For 20 years, Tony Barcenas was a “computer potato.”
“Day in, day out, he sat at his computer, got up to eat and go to work, then sat back at his computer,” says his wife, Patty, who gave him his moniker. “I couldn’t get him to do anything with me, even just go for a walk.”
The 6-foot-3-inch engineer’s weight had ballooned to 335 pounds and his walk became a waddle. His outdoors-loving spouse of 37 years took their three boys camping, went without him to hike and socialize every day, and dragged him to marriage counseling five times. Even as his wife threatened divorce, the quiet, 62-year old Irvine engineer sat. “He was immobile—and our marriage was dead,” says Patty, 59.
Until about two years ago. That’s when Patty started commuting to work 14 miles round trip on an electric-assist bike.
Patty’s doctor told her she had dangerously high cholesterol and triglyceride numbers. She wanted to get more exercise and heard about pedal assist bicycles. She thought that maybe if she rode crosstown from their north Irvine home to her management job at Concordia University, it would help. Calm and laid-back, Tony never felt any urgency to lose weight. Though his fitness level was poor, he didn’t have major health problems. But about the time Patty started insisting she needed an e-bike commute to address her health problems, Tony got a stern warning from his doctor: At age 60, his luck and good health would not last much longer.
“She said I had to get moving. I agreed, but I thought, ‘What the hell am I going to do?’ ” Tony recalls. “I went into research mode. With an e-bike, you can get as much or as little help as you need. Maybe it was a good solution.
“Still, I don’t rush into things. I’m an engineer, an incrementalist, a deliberate decision maker. So I put on my lab coat. And I didn’t tell (Patty) this, but she was my test experiment.”
When his unwitting lab rat had an ecstatic reaction to e-biking, bombarding him with photos and stories after returning buoyantly from rides to work, he deemed the experiment a success. They won a free bike for him by writing tear-stained sweepstakes letters to Pedego, although Tony says he would’ve bought one of the bikes anyway, which run about $2,500.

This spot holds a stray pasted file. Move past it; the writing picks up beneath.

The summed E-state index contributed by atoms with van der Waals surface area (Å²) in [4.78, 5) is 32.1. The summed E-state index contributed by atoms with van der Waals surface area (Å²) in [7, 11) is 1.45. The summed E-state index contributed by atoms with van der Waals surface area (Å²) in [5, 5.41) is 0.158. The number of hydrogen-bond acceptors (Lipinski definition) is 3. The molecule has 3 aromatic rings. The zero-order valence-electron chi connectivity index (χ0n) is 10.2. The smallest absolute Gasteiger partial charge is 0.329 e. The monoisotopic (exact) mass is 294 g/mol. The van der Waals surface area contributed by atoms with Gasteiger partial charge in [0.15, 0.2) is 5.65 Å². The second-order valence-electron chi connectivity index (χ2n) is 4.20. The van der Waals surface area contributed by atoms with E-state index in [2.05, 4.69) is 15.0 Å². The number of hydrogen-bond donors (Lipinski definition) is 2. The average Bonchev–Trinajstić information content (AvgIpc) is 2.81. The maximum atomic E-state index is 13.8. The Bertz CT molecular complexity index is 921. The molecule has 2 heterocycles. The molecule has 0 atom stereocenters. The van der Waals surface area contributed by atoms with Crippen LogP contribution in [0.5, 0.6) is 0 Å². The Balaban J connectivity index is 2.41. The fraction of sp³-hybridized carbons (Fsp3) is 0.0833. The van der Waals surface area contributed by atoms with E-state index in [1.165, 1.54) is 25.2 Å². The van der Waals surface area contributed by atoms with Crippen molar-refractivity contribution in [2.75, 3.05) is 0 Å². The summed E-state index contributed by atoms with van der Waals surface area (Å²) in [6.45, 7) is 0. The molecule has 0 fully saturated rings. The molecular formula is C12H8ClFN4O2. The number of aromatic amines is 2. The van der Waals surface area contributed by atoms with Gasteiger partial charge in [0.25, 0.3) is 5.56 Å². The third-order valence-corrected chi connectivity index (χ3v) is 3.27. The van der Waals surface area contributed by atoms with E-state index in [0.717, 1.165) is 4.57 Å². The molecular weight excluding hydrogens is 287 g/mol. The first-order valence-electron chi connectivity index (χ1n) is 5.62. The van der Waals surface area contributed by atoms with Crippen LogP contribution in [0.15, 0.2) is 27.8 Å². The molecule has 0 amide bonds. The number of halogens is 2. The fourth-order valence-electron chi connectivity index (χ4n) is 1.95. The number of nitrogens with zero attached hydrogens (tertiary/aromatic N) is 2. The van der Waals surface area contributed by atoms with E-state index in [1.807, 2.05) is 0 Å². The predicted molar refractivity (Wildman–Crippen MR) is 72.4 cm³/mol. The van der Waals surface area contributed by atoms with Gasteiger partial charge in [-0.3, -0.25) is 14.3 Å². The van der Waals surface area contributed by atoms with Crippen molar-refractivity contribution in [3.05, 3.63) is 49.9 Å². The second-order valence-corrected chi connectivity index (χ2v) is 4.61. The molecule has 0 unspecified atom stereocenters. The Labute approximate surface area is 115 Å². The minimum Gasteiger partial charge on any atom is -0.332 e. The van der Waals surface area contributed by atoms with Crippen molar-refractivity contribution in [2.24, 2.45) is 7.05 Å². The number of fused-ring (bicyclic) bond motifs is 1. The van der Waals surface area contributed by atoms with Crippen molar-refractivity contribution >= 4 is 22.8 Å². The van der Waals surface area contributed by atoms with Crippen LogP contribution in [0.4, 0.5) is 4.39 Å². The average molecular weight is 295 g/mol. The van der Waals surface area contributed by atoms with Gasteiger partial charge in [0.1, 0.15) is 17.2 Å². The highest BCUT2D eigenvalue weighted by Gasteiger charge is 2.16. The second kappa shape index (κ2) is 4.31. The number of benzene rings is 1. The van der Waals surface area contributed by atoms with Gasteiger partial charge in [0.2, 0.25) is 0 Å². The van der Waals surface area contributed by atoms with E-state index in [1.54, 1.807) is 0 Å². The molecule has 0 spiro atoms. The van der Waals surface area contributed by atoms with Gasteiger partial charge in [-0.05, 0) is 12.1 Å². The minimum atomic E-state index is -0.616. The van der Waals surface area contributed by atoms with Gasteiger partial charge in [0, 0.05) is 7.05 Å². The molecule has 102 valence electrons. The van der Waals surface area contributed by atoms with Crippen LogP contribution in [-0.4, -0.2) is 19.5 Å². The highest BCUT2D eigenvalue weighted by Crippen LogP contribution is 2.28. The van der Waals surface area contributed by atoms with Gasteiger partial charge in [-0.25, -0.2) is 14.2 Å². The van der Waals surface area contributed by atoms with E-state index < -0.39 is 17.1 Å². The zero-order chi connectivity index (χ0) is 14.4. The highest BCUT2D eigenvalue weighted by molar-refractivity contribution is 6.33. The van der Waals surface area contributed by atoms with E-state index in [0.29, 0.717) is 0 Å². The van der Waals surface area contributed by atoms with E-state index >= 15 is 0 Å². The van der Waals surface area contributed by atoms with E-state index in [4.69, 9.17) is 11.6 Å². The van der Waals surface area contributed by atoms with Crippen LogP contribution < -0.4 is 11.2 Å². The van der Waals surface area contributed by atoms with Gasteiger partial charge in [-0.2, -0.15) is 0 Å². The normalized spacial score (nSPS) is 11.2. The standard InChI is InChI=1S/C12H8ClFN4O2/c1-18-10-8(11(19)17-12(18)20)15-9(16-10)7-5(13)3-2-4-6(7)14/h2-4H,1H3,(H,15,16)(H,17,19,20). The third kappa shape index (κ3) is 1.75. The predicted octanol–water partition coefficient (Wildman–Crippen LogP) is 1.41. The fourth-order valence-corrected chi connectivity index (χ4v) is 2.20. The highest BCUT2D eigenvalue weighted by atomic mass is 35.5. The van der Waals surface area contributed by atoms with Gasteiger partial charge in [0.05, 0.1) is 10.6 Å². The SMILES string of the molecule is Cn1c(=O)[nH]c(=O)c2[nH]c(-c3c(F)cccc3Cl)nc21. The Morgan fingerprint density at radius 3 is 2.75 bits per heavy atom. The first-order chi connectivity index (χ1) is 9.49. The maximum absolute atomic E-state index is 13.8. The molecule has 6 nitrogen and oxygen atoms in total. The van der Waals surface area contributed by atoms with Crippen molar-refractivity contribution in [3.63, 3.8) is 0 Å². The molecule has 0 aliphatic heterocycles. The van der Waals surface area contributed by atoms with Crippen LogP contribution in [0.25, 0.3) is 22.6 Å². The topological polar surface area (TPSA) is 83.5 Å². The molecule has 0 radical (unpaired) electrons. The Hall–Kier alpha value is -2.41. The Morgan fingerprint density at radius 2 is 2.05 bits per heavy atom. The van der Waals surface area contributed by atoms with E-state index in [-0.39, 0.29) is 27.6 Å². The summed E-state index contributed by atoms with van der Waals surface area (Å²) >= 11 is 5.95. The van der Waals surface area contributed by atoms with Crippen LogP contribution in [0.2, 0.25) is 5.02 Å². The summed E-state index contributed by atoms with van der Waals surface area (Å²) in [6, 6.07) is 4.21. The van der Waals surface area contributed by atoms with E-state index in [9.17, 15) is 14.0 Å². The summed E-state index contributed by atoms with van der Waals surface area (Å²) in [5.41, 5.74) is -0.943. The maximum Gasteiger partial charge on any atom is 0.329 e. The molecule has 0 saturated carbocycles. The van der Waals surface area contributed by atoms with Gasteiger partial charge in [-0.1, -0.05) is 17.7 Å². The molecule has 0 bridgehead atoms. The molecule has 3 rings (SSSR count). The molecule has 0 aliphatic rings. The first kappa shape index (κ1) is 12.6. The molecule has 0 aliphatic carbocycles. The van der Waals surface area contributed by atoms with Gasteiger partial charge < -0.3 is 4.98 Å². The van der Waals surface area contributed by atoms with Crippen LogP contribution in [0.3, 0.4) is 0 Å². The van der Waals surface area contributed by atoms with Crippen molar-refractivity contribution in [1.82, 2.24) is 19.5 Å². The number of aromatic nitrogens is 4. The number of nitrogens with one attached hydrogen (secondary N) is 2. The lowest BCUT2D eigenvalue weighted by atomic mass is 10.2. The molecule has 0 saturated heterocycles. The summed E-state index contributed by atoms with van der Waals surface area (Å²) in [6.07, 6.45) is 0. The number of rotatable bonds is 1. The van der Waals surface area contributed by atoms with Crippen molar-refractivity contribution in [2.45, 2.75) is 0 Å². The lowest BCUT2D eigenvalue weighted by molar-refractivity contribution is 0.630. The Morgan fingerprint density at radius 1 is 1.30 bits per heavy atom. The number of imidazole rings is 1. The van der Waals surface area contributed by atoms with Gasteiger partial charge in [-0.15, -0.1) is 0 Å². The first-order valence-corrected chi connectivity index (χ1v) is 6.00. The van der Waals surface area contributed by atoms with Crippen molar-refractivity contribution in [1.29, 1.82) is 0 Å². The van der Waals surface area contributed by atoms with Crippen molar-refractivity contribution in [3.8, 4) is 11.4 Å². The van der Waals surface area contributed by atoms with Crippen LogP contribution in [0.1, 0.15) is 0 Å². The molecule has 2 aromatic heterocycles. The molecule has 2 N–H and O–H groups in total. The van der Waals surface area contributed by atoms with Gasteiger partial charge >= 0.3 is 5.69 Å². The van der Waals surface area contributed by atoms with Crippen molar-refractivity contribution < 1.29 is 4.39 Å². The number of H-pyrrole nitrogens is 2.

E-bikes, already huge in Europe, are growing fast in America. The boost they give riders as they pedal helps them power sweat-free over hills and through headwinds—“ the two things everyone hates about cycling,” says Bob Bibee, owner of the Pedego bike shop in Irvine where the Barcenases bought Patty’s bike. It’s why middle-aged couples and commuters, the main e-bike markets, love them, Bibee says.
Tony was scared on Day One of his new life. He hadn’t been on a bike in 25 years. He happily accepted an offer of six weeks leave from his company, Fluor Corp., just to learn how to ride his bike. “I knew I needed to build up,” he says.
In early January 2015, he rode tentatively with Patty as she commuted to work on Irvine’s network of bike paths. He struggled to work the gears and was utterly exhausted by the stress of this new physical activity. But when he arrived home, he was stunned by what he’d seen and done.
“The change of scenery you get on a bike is amazing,” he raves. “Always something new—the tunnels under the roads, the bridges, the way you engage with humanity, see the workmen fixing the roads.”
He picked up Patty that evening and was awestruck over what he’d accomplished: 25 miles. Granted, a part of that was with help from the motor. But he, a guy who had trouble walking, did the rest. The motor does not work without pedaling.
A big moment for Tony came that weekend at Quail Hill, which sits at the base of a 300-foot knoll that climbs from the 405 Freeway exit into Shady Canyon. Even on Level 4, the maximum electric assist, a steep grade like the Shady Canyon bike path requires strenuous effort, all the more to propel a 330-pound guy. Patty insisted they do it; Tony, who had charted the route on Google maps, insisted on “chickening out” and going to Starbucks at the shopping center.
“I’m an incrementalist, remember?” he told her. “Step by step, no big leaps. Don’t accelerate the pace of the experiment. We are not going up Shady Canyon!” “Like hell!” she said, blasting full-speed up the hill.
“I hauled ass so he couldn’t stop,” Patty says. “I knew he had to chase me.” And he did.
“When we crested the hill and looked down into Shady Canyon, it was like Nirvana,” Tony says. “It was a breakthrough, way ahead of schedule. I was amazed. I didn’t have to call 911. I didn’t die.”